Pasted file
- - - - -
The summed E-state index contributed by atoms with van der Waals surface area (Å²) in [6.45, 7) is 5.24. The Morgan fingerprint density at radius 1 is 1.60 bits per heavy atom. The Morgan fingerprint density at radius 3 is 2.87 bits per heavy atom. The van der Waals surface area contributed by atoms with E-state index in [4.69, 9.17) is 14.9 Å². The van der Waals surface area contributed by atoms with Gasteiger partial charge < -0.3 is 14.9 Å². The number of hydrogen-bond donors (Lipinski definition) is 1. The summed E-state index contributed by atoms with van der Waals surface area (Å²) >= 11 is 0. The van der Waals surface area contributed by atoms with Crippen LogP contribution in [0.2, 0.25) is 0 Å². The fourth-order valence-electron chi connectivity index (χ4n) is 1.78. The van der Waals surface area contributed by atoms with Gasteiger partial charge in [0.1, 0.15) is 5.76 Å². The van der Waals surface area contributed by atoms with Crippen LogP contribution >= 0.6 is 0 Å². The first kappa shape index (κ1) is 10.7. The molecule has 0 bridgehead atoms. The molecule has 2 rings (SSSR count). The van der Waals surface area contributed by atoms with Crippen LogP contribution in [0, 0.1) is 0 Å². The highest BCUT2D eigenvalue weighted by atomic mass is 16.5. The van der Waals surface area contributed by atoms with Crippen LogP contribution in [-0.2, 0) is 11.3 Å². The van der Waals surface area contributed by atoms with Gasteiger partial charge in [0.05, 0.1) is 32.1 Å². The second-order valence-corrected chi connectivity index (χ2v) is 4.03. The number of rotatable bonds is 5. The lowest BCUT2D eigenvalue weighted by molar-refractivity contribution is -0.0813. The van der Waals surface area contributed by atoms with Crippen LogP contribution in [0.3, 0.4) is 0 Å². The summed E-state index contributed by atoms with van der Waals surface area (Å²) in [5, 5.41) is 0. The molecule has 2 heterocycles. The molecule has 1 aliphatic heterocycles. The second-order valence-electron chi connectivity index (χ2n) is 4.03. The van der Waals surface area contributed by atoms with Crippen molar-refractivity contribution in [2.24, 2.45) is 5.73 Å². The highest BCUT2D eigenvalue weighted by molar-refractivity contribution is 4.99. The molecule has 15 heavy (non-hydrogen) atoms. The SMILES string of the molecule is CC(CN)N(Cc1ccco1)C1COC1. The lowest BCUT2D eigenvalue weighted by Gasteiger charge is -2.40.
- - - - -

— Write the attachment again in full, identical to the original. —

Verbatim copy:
The summed E-state index contributed by atoms with van der Waals surface area (Å²) in [6.45, 7) is 5.24. The Morgan fingerprint density at radius 1 is 1.60 bits per heavy atom. The Morgan fingerprint density at radius 3 is 2.87 bits per heavy atom. The van der Waals surface area contributed by atoms with E-state index in [4.69, 9.17) is 14.9 Å². The van der Waals surface area contributed by atoms with Gasteiger partial charge < -0.3 is 14.9 Å². The number of hydrogen-bond donors (Lipinski definition) is 1. The summed E-state index contributed by atoms with van der Waals surface area (Å²) >= 11 is 0. The van der Waals surface area contributed by atoms with Crippen LogP contribution in [0.2, 0.25) is 0 Å². The fourth-order valence-electron chi connectivity index (χ4n) is 1.78. The van der Waals surface area contributed by atoms with Gasteiger partial charge in [0.1, 0.15) is 5.76 Å². The van der Waals surface area contributed by atoms with Crippen LogP contribution >= 0.6 is 0 Å². The first kappa shape index (κ1) is 10.7. The molecule has 0 bridgehead atoms. The molecule has 2 rings (SSSR count). The van der Waals surface area contributed by atoms with Crippen LogP contribution in [0, 0.1) is 0 Å². The highest BCUT2D eigenvalue weighted by atomic mass is 16.5. The van der Waals surface area contributed by atoms with Crippen LogP contribution in [-0.2, 0) is 11.3 Å². The van der Waals surface area contributed by atoms with Gasteiger partial charge in [0.05, 0.1) is 32.1 Å². The second-order valence-corrected chi connectivity index (χ2v) is 4.03. The number of rotatable bonds is 5. The lowest BCUT2D eigenvalue weighted by molar-refractivity contribution is -0.0813. The van der Waals surface area contributed by atoms with Crippen LogP contribution in [0.3, 0.4) is 0 Å². The summed E-state index contributed by atoms with van der Waals surface area (Å²) in [5, 5.41) is 0. The molecule has 2 heterocycles. The molecule has 1 aliphatic heterocycles. The second-order valence-electron chi connectivity index (χ2n) is 4.03. The van der Waals surface area contributed by atoms with Crippen molar-refractivity contribution in [2.24, 2.45) is 5.73 Å². The highest BCUT2D eigenvalue weighted by molar-refractivity contribution is 4.99. The molecule has 15 heavy (non-hydrogen) atoms. The SMILES string of the molecule is CC(CN)N(Cc1ccco1)C1COC1. The lowest BCUT2D eigenvalue weighted by Gasteiger charge is -2.40.